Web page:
Port Sampling as a cost-effective method to monitor cetaceans within the Caribbean Netherlands
The Wider Caribbean Region is gaining more and more attention as a critical feeding and nursery habitat for marine mammals. So far, 34 species of marine mammals have been documented for the region, 31 of which are cetaceans. However, due to a lack of funds and capacity, most research has so far been small scale and opportunistic. As a result, there are significant knowledge gaps on the spatial distribution, abundance, behavior and life history of marine mammals within the Wider Caribbean Region. The importance of filling these gaps cannot be underestimated, as it will help put in place more effective conservation actions for many endangered cetacean species, such as the blue whale (Balaenoptera musculus) and the fin whale (Balaenoptera physalis). The International Whaling Commission has stressed the need for more and better quality data for the Caribbean.
Recent studies on cetaceans in the Wider Caribbean Region have ranged from opportunistic sightings and stranding responses to satellite telemetry and visual and acoustic surveys. Aerial surveys were conducted in November 2013 within the EEZs of Aruba, Bonaire and Curaçao and similar surveys have recently taken place in the French Caribbean. Whilst these surveys have yielded interesting data on cetacean abundance and distribution, they would need to be repeated several times a year to provide useful, long-term data.
A recent study by Dr Meike Scheidat assessed the potential of port sampling to provide long-term and cost-effective data. The study, entitled “Monitoring cetacean occurrence in coastal waters of the Caribbean Netherlands (Saba, St. Eustatius & Bonaire) using port sampling”, was published in February 2015. An existing FAO fishery survey was adapted to include reports of any cetacean sightings. Fishermen that had returned to the harbor were asked to not only describe their fishing activity (catch and [spatial] effort) but also to report any sightings they had made of whales or dolphins. In total, 59 fishing vessels from Bonaire, Saba and St. Eustatius participated in study. The waters around each island were divided into sub-areas to provide data on where the fishing effort took place and where the sightings occurred, enabling a visual representation of the cetaceans’ spatial distribution.
Over the course of three years, a total of 1.428 days at sea were monitored; 1.020 from Saba (from July 2012 to November 2014), 292 from St. Eustatius (from November 2012 to November 2014), and 116 from Bonaire (from January to October 2014). The study provides new and interesting information on the spatial and seasonal distribution of cetaceans. Not surprisingly it reveals a marked difference in occurrence of cetaceans between the islands. The highest number of whale sightings per effort was recorded in Saba, with 36 sightings of 62 animals, or a relative density of 0.04 whales per fishing trip. The relative density of dolphins in Bonaire’s waters was markedly higher than the densities observed on the other islands, with a relative density of 0.16 dolphins per fishing trip. The most dolphin sightings came from Saba, with 71 sightings and a total of 877 individual animals.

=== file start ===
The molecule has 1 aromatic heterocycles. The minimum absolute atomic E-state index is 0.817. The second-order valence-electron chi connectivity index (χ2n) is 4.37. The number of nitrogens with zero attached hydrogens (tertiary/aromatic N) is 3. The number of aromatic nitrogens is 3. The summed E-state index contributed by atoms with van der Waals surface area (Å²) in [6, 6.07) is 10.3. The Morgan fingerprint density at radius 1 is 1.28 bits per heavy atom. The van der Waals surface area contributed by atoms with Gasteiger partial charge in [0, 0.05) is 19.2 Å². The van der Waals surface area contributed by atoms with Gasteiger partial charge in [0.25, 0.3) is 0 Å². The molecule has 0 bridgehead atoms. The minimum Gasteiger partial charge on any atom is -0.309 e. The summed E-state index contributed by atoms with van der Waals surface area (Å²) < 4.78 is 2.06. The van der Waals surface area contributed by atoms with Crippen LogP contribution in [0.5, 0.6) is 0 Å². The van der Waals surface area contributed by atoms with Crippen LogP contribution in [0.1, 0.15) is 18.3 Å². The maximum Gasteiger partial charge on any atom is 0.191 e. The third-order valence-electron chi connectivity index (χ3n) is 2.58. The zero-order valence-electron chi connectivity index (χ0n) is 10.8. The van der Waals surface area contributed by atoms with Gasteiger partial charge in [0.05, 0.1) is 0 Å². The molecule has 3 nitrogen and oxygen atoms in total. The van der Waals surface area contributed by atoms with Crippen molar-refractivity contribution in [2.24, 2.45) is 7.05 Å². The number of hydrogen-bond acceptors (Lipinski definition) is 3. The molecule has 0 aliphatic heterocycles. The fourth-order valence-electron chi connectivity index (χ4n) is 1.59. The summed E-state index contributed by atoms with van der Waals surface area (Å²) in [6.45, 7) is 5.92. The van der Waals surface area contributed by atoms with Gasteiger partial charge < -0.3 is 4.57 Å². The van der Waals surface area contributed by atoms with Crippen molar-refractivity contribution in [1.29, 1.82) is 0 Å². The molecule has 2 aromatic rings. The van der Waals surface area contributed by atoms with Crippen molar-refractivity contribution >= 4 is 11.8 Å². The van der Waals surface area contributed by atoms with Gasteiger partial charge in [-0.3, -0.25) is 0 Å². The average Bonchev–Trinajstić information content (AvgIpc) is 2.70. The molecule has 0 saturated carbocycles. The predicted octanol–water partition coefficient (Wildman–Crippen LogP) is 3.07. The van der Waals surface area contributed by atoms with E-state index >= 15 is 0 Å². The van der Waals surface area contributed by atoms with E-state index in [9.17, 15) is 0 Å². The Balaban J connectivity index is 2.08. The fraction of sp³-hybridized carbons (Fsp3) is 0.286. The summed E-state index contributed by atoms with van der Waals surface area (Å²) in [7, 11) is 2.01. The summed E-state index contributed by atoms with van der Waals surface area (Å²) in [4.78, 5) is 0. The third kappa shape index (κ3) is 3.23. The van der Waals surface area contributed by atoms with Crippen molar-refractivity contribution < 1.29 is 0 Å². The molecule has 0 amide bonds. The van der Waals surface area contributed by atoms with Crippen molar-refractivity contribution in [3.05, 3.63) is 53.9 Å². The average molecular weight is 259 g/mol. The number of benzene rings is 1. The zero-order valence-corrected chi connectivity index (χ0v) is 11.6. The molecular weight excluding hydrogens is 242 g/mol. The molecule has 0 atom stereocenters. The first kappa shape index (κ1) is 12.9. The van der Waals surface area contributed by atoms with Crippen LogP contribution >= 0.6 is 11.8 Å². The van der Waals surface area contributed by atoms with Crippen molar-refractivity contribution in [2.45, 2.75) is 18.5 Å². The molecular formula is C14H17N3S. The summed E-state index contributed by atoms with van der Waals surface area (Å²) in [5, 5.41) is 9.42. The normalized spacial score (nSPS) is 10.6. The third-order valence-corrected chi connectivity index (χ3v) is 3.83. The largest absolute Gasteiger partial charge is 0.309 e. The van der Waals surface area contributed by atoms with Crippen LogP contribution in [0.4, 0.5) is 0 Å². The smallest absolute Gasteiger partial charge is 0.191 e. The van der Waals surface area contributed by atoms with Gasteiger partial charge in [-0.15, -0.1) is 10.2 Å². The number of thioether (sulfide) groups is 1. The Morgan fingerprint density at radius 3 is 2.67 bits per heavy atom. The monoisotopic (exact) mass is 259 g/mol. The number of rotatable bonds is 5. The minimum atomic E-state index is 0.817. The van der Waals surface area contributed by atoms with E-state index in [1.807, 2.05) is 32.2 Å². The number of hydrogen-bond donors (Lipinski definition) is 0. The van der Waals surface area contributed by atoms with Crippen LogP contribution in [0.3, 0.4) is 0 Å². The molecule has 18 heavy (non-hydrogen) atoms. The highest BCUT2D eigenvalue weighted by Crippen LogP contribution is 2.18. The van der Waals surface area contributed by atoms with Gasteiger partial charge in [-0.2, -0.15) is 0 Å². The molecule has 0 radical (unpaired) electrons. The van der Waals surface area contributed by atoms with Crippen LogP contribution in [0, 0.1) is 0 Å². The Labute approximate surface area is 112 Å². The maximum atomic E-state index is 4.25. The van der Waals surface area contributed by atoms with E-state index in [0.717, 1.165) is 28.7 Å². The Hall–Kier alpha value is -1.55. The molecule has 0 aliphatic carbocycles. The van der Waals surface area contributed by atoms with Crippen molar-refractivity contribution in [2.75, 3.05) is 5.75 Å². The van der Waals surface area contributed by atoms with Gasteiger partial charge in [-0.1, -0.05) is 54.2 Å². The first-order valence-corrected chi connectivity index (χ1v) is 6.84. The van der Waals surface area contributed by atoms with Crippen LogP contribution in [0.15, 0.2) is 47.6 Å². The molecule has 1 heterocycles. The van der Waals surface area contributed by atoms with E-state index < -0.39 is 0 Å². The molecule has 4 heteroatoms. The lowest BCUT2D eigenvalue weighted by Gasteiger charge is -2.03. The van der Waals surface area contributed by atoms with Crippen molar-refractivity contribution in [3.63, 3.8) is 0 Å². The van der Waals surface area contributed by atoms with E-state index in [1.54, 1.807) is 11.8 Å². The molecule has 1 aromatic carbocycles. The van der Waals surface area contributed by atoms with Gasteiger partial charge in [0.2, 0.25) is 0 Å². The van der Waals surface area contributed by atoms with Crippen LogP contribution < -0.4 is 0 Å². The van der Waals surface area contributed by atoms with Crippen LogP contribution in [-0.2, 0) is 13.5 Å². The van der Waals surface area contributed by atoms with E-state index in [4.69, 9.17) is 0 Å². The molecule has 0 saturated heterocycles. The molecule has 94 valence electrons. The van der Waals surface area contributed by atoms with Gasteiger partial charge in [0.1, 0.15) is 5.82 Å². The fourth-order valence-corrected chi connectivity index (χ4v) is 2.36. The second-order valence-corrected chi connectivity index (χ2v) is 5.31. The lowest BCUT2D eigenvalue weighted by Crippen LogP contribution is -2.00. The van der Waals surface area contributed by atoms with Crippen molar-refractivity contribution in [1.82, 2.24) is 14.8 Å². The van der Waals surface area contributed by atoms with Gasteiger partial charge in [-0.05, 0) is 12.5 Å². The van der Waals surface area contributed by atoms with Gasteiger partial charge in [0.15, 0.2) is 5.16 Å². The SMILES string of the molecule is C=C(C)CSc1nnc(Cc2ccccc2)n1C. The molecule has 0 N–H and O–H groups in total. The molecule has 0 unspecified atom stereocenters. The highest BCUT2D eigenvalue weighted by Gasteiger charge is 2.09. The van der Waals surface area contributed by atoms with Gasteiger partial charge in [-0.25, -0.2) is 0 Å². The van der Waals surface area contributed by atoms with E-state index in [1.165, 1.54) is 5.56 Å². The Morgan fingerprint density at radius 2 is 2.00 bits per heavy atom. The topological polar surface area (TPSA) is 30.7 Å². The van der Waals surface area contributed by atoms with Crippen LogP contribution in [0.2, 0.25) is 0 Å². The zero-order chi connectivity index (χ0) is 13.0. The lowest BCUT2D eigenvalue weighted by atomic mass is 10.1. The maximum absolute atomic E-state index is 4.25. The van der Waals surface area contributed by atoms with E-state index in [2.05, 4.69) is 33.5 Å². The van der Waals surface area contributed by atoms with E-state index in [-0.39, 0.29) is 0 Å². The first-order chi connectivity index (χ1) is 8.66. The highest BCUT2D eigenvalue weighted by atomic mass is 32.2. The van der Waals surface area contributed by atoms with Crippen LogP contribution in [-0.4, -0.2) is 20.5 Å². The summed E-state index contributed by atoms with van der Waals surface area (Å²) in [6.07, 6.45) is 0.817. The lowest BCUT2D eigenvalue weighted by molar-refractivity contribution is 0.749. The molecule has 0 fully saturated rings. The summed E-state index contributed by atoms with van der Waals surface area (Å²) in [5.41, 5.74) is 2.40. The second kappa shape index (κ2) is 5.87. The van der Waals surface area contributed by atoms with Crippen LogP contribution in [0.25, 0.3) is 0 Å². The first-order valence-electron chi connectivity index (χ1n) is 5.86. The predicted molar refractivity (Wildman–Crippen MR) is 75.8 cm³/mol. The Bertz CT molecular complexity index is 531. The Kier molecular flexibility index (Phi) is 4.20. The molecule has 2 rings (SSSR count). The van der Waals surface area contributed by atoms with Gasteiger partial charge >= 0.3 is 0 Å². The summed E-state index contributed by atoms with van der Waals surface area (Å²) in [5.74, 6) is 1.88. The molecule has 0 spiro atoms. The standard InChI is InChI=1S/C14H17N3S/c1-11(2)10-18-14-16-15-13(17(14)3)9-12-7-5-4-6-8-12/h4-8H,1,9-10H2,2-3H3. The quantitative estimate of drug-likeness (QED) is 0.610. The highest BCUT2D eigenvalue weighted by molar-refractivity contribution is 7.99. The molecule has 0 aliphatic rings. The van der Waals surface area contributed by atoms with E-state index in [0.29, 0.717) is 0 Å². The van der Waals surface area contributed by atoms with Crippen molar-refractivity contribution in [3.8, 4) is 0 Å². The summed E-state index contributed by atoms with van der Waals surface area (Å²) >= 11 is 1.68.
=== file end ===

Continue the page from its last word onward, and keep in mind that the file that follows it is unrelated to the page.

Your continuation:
Key geographical areas for cetaceans are emerging from this work. The Saba Bank appears to be an important habitat for dolphins, particularly bottlenose dolphins (Tursiops truncatus). This discovery gives some credit to the claim that resident groups of bottlenose dolphins use the Saba Bank seasonally. Photo-identification of dolphins can shed light on the occurrence of resident groups. On Bonaire sightings were mostly close to shore (<1km) and on the island’s western side although it’s unclear if populations are resident.
The study also detected a number of seasonal patterns. Most whale sightings around Saba and St. Eustatius took place in March, as opposed to September-October in Bonaire. The few whales that were identified to species level were humpback whales (Megaptera novaeangliae). This seasonal pattern supports current knowledge on humpback whale migration patterns in the area. Seasonal occurrences of dolphins were also apparent for Saba, with a marked increase in sightings in March.
This study has revealed that, whilst there is room for improvement, the port sampling method has potential for cetacean monitoring. The method provides year-round information on cetacean distributional patterns and habitat use. It is low cost, demands little additional effort from participants and uses established port-sampling methods. It is already providing valuable baseline data that enables the identification of research areas that require further investigation.
Scheidat, M., E. Boman, N. Davaasuren, S.C.V. Geelhoed, M. de Graaf (2015) Monitoring cetacean occurrence in coastal waters of the Caribbean Netherlands (Saba, St. Eustatius & Bonaire) using port sampling, Ijmuiden : IMARES, 2015 (Report / IMARES C038/15) – p. 36.